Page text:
One of the things that she is concerned to do in this book is to illuminate more clearly the ways that individuals come together to shape organisations, and consequently the way that individuals in their turn are shaped by the sustained processes and functioning of institutions. She draws on the work of Ludwik Fleck, who coined the term ‘thought collectives’ to describe the way that particular approaches to science become institutionalised so that it becomes impossible to think or argue in a different way. For a more thorough treatment of Fleck’s thought, see Ralph Stacey’s post here. Similarly, institutions constrain individuals in the way that the price of belonging may rely upon obedience to particular ways of understanding the world.

This brings Mary Douglas hard up against the age-old difficulty for the social scientist: how can we possibly think of ourselves in society except by using the classifications established in our institutions? For Douglas this is a necessary task to secure some degree of autonomy and freedom of thought, because institutional concerns are not necessarily our concerns:

They fix processes that are essentially dynamic, they hide their influence, and they rouse our emotions to a standardised pitch on standardised issues. …For us, the hope of intellectual independence is to resist, and the necessary first step in resistance is to discover how the institutional grip is laid upon the mind. (Ibid: 92)

Intellectual independence, which may take the form of resistance, is particularly important in times of crisis such as we are enduring economically and socially at the moment in the UK and throughout most of Europe, and more broadly and deeply in the less developed world. Things need not be the way they are. Continue reading

The predictable unpredictability of social life

One of the enduring characteristics of modern management theory is that it aspires to producing law-like generalisations which are the goal of the natural sciences. It craves predictive power and the legitimacy of the claim to being scientific. For this reason managers are encouraged to adopt tools and techniques, to engage in strategy and project planning, setting targets and evaluating their efforts using methods based on ideas of predictive logic and efficient causality.  Many evaluation methods arise from the same kinds of thinking and are designed to assess the fit between the prediction and the outcome. In other words, much evaluative work is undertaken to test the strength of the predictive theory – it is theory-driven rather than being problem driven, if we take the widest definition of the term ‘problem’ and are not necessarily concerned to problem solve. What happens, then, is that the capacity to predict is elevated as the most important aspect of the manager’s role and the failure to predict as a kind of failure.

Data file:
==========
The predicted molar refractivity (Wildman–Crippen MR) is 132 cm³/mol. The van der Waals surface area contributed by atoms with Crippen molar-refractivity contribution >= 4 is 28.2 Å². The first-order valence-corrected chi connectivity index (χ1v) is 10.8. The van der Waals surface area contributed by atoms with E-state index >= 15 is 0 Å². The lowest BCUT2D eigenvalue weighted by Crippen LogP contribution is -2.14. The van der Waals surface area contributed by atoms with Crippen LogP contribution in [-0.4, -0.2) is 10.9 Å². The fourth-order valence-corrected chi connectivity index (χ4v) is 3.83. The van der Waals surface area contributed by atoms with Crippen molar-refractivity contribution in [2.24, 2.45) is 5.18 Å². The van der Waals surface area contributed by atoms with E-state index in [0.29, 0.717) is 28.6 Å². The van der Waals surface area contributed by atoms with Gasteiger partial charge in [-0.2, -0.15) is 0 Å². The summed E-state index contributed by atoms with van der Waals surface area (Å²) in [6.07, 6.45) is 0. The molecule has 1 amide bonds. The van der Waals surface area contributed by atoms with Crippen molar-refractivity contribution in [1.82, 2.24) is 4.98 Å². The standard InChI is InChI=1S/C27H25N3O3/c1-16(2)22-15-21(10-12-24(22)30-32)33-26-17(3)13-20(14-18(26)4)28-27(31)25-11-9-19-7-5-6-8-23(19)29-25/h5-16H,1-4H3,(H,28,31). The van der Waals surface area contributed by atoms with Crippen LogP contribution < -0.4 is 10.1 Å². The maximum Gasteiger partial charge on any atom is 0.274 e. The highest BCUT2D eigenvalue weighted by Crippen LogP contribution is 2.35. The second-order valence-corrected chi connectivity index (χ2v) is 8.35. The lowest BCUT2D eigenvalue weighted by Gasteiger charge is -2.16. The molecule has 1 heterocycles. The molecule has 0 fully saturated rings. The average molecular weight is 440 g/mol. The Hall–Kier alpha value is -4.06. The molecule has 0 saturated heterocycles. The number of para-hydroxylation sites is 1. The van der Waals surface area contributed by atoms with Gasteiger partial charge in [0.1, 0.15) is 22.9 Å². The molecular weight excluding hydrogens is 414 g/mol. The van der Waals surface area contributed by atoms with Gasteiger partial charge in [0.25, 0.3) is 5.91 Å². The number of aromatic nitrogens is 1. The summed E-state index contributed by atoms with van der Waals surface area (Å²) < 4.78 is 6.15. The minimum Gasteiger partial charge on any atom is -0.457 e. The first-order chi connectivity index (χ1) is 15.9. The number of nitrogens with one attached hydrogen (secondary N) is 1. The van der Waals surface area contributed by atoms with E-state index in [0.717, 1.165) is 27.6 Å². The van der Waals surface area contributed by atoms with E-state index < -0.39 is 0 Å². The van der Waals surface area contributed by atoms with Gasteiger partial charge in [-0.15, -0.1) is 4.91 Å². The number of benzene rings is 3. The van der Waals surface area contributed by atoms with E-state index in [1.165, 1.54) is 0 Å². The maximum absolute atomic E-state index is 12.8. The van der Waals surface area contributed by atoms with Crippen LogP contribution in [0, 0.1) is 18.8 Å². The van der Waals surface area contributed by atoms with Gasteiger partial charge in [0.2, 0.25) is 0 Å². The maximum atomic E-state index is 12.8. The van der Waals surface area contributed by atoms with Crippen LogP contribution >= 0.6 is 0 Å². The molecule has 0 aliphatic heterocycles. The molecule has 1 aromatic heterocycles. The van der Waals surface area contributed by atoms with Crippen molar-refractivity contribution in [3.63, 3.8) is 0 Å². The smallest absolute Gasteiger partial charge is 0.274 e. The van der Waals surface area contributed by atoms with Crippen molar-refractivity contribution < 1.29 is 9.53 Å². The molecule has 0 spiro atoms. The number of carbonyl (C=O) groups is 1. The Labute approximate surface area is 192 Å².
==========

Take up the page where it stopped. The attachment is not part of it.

In this post I will call into question the idea that social life can ever be predictable by drawing on the ideas of the moral philosopher Alasdair MacIntyre. In a previous post I explored some of the uncertainties of social life identified by the analytic philosopher John Elster. Some of MacIntyre’s ideas overlap with Elster’s, although his writing predates him. MacIntyre’s claim is that the social sciences will never develop the predictive power of the natural sciences because of the unique and anticipative/responsive characteristics of human beings and because of the intervention of fate and contingency in our lives. We make our way together, he argues, in the paradox of predictable unpredictability.

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The idea of purposive transformation – instrumentalising paradox

In previous posts I have been exploring the ways in which conventional management theory tries to overcome organisational paradoxes by introducing logic models, idealisations, producing double-binds or separating the paradox out into temporal or spatial phases. In this post I will treat those scholars who recognise paradox, but nonetheless suggest that somehow it can be mastered for organisational improvement and ‘excellence’. In doing so their writing can tend towards the esoteric , sometimes suggesting that leaders and managers can develop a special skill or insight that allows them to ‘master ‘ paradox and ‘unleash’ its creativity in the organisation. Sensitive to the complexifying potential of the coincidence of one thing and its opposite, they are tempted nonetheless to suggest that it is possible to instrumentalise contradictions for the good of the company.  This is a familiar trope with many people writing about the complexity sciences, who on the one hand express an interest in uncertainty and unpredictability and on the other hand suggest that they can both be harnessed for the good. Continue reading